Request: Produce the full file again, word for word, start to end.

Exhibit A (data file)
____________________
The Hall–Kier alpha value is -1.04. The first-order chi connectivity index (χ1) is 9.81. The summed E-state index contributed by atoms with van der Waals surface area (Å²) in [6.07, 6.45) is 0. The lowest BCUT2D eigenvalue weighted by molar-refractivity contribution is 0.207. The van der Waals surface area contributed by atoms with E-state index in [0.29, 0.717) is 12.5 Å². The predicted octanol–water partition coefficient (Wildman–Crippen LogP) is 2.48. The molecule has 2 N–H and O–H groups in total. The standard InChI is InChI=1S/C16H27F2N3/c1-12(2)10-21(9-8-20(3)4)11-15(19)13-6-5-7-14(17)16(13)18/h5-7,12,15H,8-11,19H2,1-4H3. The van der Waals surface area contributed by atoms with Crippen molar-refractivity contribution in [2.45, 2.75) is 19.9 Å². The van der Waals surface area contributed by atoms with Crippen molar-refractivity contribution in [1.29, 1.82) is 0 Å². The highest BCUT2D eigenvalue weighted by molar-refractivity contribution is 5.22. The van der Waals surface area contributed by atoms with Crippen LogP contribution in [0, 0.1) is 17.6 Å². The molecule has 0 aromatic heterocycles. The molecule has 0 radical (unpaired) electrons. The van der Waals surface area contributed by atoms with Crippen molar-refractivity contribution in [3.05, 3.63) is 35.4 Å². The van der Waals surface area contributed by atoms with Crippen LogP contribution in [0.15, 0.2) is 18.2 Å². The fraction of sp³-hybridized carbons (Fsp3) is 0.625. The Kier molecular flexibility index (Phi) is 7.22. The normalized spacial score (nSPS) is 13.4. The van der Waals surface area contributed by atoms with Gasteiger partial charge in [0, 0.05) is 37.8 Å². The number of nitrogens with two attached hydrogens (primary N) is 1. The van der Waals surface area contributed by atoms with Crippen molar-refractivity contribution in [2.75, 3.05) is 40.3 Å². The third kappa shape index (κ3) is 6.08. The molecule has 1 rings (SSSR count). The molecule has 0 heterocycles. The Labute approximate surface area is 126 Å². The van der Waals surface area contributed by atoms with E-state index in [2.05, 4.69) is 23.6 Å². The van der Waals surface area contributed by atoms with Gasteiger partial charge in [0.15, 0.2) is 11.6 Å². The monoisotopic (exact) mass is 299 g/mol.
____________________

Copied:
The Hall–Kier alpha value is -1.04. The first-order chi connectivity index (χ1) is 9.81. The summed E-state index contributed by atoms with van der Waals surface area (Å²) in [6.07, 6.45) is 0. The lowest BCUT2D eigenvalue weighted by molar-refractivity contribution is 0.207. The van der Waals surface area contributed by atoms with E-state index in [0.29, 0.717) is 12.5 Å². The predicted octanol–water partition coefficient (Wildman–Crippen LogP) is 2.48. The molecule has 2 N–H and O–H groups in total. The standard InChI is InChI=1S/C16H27F2N3/c1-12(2)10-21(9-8-20(3)4)11-15(19)13-6-5-7-14(17)16(13)18/h5-7,12,15H,8-11,19H2,1-4H3. The van der Waals surface area contributed by atoms with Crippen molar-refractivity contribution in [2.45, 2.75) is 19.9 Å². The van der Waals surface area contributed by atoms with Crippen molar-refractivity contribution in [1.29, 1.82) is 0 Å². The highest BCUT2D eigenvalue weighted by molar-refractivity contribution is 5.22. The van der Waals surface area contributed by atoms with Crippen LogP contribution in [0, 0.1) is 17.6 Å². The molecule has 0 aromatic heterocycles. The molecule has 0 radical (unpaired) electrons. The van der Waals surface area contributed by atoms with Crippen molar-refractivity contribution in [3.05, 3.63) is 35.4 Å². The van der Waals surface area contributed by atoms with Crippen LogP contribution in [0.15, 0.2) is 18.2 Å². The fraction of sp³-hybridized carbons (Fsp3) is 0.625. The Kier molecular flexibility index (Phi) is 7.22. The normalized spacial score (nSPS) is 13.4. The van der Waals surface area contributed by atoms with Gasteiger partial charge in [0, 0.05) is 37.8 Å². The number of nitrogens with two attached hydrogens (primary N) is 1. The van der Waals surface area contributed by atoms with Crippen molar-refractivity contribution in [2.75, 3.05) is 40.3 Å². The third kappa shape index (κ3) is 6.08. The molecule has 1 rings (SSSR count). The molecule has 0 heterocycles. The Labute approximate surface area is 126 Å². The van der Waals surface area contributed by atoms with E-state index in [2.05, 4.69) is 23.6 Å². The van der Waals surface area contributed by atoms with Gasteiger partial charge in [0.15, 0.2) is 11.6 Å². The monoisotopic (exact) mass is 299 g/mol.